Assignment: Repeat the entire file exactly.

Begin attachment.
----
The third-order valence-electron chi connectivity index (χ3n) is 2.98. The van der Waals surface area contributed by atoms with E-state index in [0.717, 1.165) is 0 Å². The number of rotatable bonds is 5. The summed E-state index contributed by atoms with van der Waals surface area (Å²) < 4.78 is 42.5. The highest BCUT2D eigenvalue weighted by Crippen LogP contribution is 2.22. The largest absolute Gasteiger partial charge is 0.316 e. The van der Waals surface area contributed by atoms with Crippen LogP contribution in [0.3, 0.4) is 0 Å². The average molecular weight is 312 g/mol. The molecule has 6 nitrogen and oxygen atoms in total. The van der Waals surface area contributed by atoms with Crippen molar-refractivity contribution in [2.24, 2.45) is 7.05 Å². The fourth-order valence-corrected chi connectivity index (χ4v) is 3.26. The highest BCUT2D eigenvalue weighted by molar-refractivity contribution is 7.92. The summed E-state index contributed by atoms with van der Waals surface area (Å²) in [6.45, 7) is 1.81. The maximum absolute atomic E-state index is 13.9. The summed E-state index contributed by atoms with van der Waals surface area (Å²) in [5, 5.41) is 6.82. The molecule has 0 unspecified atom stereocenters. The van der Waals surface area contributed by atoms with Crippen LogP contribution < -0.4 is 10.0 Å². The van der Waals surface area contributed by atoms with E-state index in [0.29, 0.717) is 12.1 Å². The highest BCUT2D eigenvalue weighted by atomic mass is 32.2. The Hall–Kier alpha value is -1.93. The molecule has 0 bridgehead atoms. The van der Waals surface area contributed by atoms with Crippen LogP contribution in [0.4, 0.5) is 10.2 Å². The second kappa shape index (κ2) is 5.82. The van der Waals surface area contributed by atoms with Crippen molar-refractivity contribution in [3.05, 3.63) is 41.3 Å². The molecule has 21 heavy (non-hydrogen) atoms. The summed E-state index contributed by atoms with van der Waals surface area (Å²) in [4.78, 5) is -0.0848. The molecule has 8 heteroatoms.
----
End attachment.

The third-order valence-electron chi connectivity index (χ3n) is 2.98. The van der Waals surface area contributed by atoms with E-state index in [0.717, 1.165) is 0 Å². The number of rotatable bonds is 5. The summed E-state index contributed by atoms with van der Waals surface area (Å²) < 4.78 is 42.5. The highest BCUT2D eigenvalue weighted by Crippen LogP contribution is 2.22. The largest absolute Gasteiger partial charge is 0.316 e. The van der Waals surface area contributed by atoms with Crippen LogP contribution in [0.3, 0.4) is 0 Å². The average molecular weight is 312 g/mol. The molecule has 6 nitrogen and oxygen atoms in total. The van der Waals surface area contributed by atoms with Crippen molar-refractivity contribution in [2.24, 2.45) is 7.05 Å². The fourth-order valence-corrected chi connectivity index (χ4v) is 3.26. The highest BCUT2D eigenvalue weighted by molar-refractivity contribution is 7.92. The summed E-state index contributed by atoms with van der Waals surface area (Å²) in [6.45, 7) is 1.81. The maximum absolute atomic E-state index is 13.9. The summed E-state index contributed by atoms with van der Waals surface area (Å²) in [5, 5.41) is 6.82. The molecule has 0 unspecified atom stereocenters. The van der Waals surface area contributed by atoms with Crippen LogP contribution < -0.4 is 10.0 Å². The van der Waals surface area contributed by atoms with E-state index in [0.29, 0.717) is 12.1 Å². The highest BCUT2D eigenvalue weighted by atomic mass is 32.2. The Hall–Kier alpha value is -1.93. The molecule has 0 bridgehead atoms. The van der Waals surface area contributed by atoms with Crippen LogP contribution in [0.4, 0.5) is 10.2 Å². The second kappa shape index (κ2) is 5.82. The van der Waals surface area contributed by atoms with Crippen molar-refractivity contribution in [3.05, 3.63) is 41.3 Å². The molecule has 21 heavy (non-hydrogen) atoms. The summed E-state index contributed by atoms with van der Waals surface area (Å²) in [4.78, 5) is -0.0848. The molecule has 8 heteroatoms.